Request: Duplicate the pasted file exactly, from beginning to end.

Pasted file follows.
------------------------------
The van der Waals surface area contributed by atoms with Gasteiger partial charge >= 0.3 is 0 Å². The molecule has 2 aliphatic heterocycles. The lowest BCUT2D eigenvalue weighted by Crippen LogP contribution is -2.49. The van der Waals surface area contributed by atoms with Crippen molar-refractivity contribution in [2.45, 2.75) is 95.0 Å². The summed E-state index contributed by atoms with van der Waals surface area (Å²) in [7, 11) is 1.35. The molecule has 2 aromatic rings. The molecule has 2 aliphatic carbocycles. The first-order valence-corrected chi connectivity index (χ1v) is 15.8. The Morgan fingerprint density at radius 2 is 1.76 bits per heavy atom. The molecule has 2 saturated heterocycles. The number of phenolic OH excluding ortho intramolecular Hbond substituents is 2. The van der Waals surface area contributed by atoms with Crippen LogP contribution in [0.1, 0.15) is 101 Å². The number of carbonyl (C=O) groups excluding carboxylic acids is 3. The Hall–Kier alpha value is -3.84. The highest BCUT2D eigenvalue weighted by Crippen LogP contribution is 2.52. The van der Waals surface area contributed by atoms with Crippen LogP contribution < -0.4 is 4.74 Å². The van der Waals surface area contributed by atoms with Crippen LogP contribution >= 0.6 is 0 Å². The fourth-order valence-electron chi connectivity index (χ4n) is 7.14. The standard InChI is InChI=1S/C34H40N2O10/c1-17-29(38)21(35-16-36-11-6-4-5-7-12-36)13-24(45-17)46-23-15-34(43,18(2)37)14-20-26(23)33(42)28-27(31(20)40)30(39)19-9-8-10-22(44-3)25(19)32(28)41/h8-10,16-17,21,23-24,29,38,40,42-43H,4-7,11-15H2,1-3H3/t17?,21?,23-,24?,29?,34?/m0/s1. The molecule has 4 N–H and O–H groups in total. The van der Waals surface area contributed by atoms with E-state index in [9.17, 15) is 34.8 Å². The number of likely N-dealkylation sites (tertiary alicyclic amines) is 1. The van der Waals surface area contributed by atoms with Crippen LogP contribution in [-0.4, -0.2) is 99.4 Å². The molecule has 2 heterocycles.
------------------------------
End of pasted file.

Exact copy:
The van der Waals surface area contributed by atoms with Gasteiger partial charge >= 0.3 is 0 Å². The molecule has 2 aliphatic heterocycles. The lowest BCUT2D eigenvalue weighted by Crippen LogP contribution is -2.49. The van der Waals surface area contributed by atoms with Crippen molar-refractivity contribution in [2.45, 2.75) is 95.0 Å². The summed E-state index contributed by atoms with van der Waals surface area (Å²) in [7, 11) is 1.35. The molecule has 2 aromatic rings. The molecule has 2 aliphatic carbocycles. The first-order valence-corrected chi connectivity index (χ1v) is 15.8. The Morgan fingerprint density at radius 2 is 1.76 bits per heavy atom. The molecule has 2 saturated heterocycles. The number of phenolic OH excluding ortho intramolecular Hbond substituents is 2. The van der Waals surface area contributed by atoms with Crippen LogP contribution in [0.1, 0.15) is 101 Å². The number of carbonyl (C=O) groups excluding carboxylic acids is 3. The Hall–Kier alpha value is -3.84. The highest BCUT2D eigenvalue weighted by Crippen LogP contribution is 2.52. The van der Waals surface area contributed by atoms with Crippen LogP contribution < -0.4 is 4.74 Å². The van der Waals surface area contributed by atoms with Crippen LogP contribution >= 0.6 is 0 Å². The fourth-order valence-electron chi connectivity index (χ4n) is 7.14. The standard InChI is InChI=1S/C34H40N2O10/c1-17-29(38)21(35-16-36-11-6-4-5-7-12-36)13-24(45-17)46-23-15-34(43,18(2)37)14-20-26(23)33(42)28-27(31(20)40)30(39)19-9-8-10-22(44-3)25(19)32(28)41/h8-10,16-17,21,23-24,29,38,40,42-43H,4-7,11-15H2,1-3H3/t17?,21?,23-,24?,29?,34?/m0/s1. The molecule has 4 N–H and O–H groups in total. The van der Waals surface area contributed by atoms with E-state index in [9.17, 15) is 34.8 Å². The number of likely N-dealkylation sites (tertiary alicyclic amines) is 1. The van der Waals surface area contributed by atoms with Crippen LogP contribution in [-0.4, -0.2) is 99.4 Å². The molecule has 2 heterocycles.